Statement on the Shooting of Jacob Blake, the Damage to Kenosha, and the Special Session
(MADISON)—Today, Senator Tim Carpenter issued the following statement regarding the police shooting that took place in Kenosha on Sunday, and the events of the last 3 nights:
“I wish Jacob Blake a swift recovery, I hope that we may be able to hear his side of what happened Sunday evening. My sincere sympathy goes to his children and family, who witnessed Mr. Blake being shot. I hope that they can recover from that trauma.
“We need to honor the wishes of Jacob Blake’s family, who have asked for healing and change. Let any actions that you take be for peace, for the healing of Kenosha, its people, for communities across our state, and the healing of our country.
“Do not travel to Kenosha during the hours of the curfew in place there. The presence of people from other communities is not helpful to the situation that is occurring there. It is inappropriate and dangerous to take matters into one’s own hands as a vigilante, this behavior has cost lives. We need to allow the people of Kenosha and law enforcement to work together to keep their community safe.
“Kenosha has seen its share of difficulty in the past. When Chrysler Corp. acquired AMC and halted production in 1988, it devastated the local economy, but Kenosha built itself back up stronger than ever. Following the destruction and casualty that has taken place in the last few days, Kenosha is facing another crisis now, but I have every confidence that the good people there will find their way through.
“Although an investigation has not been completed about why Jacob Blake was shot, it is clearly time for our state to take a look at the policies that we have in place and discuss and implement changes. The people of Wisconsin made this clear to us in May, after George Floyd was suffocated. At that time, the Legislative Black Caucus had told us of the need for a Special Session to address these issues.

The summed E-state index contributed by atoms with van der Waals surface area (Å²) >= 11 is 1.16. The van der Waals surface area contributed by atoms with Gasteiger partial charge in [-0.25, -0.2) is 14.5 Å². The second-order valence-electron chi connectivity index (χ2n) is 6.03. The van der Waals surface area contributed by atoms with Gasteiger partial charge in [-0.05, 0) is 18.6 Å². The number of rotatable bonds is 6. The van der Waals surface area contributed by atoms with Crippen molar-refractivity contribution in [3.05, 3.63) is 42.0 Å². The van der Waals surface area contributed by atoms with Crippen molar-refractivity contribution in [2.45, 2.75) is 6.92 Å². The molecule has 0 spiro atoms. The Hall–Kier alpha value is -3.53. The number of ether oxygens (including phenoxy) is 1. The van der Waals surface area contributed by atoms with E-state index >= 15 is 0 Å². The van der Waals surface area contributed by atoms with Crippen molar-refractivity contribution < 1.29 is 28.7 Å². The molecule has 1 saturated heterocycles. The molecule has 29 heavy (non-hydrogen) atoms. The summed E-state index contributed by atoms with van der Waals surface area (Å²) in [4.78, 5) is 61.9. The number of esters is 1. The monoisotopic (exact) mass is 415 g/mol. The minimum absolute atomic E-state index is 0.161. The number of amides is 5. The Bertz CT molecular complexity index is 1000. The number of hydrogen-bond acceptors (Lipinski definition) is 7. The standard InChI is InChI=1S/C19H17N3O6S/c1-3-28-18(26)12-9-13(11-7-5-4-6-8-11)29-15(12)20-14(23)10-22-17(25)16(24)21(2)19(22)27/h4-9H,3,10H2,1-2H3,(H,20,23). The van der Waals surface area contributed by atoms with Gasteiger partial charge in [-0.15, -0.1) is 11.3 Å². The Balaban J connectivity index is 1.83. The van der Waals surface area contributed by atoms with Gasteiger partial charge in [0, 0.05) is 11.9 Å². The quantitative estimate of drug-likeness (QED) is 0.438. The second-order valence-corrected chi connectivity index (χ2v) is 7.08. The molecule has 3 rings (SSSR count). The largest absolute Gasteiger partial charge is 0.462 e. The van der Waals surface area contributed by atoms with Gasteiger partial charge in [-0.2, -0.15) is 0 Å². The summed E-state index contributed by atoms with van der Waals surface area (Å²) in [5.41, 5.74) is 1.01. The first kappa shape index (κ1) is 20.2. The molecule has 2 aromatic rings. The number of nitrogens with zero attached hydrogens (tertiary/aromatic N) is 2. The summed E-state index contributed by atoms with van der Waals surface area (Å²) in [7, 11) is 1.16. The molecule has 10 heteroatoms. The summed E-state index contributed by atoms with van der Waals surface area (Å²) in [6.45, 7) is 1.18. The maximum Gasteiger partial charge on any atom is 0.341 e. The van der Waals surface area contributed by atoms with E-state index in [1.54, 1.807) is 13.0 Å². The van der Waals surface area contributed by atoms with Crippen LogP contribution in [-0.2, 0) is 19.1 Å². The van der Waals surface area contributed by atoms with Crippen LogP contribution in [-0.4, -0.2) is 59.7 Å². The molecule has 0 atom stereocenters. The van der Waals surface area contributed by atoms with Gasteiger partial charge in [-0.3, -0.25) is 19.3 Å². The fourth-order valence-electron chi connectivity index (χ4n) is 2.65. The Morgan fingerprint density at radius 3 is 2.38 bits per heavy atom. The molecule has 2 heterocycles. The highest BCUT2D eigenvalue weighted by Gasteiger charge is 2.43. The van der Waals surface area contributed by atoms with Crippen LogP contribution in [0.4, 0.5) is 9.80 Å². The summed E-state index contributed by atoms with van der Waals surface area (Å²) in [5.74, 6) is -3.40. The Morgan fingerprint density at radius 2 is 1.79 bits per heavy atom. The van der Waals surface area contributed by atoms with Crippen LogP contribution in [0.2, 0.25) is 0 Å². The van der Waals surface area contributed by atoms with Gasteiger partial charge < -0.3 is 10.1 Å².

“Now, after witnessing the events in Kenosha, our collective memory looks back on the moments that we have seen in our state, in our own memories of others who have been killed or treated unfairly. Too many of our fellow Wisconsinites have given up on justice, and feel like they cannot expect to be treated fairly by their government. It is time for the Legislature to show that we have heard the concerns of our citizens of color.
“The time is past for putting together task forces to discuss the existence of racial disparities. We have seen our state score last in metrics detailing drastic differences in education and incarceration for years. We have heard from demonstrators across our state who have brought forward their own solutions. Instead, it is time for us to convene the Legislature and pursue solutions—no more foot dragging, no more excuses and empty platitudes.
“I will be in my seat, prepared to do my job as a State Senator on August 31st. I trust that all of my colleagues will do their job and show up too.”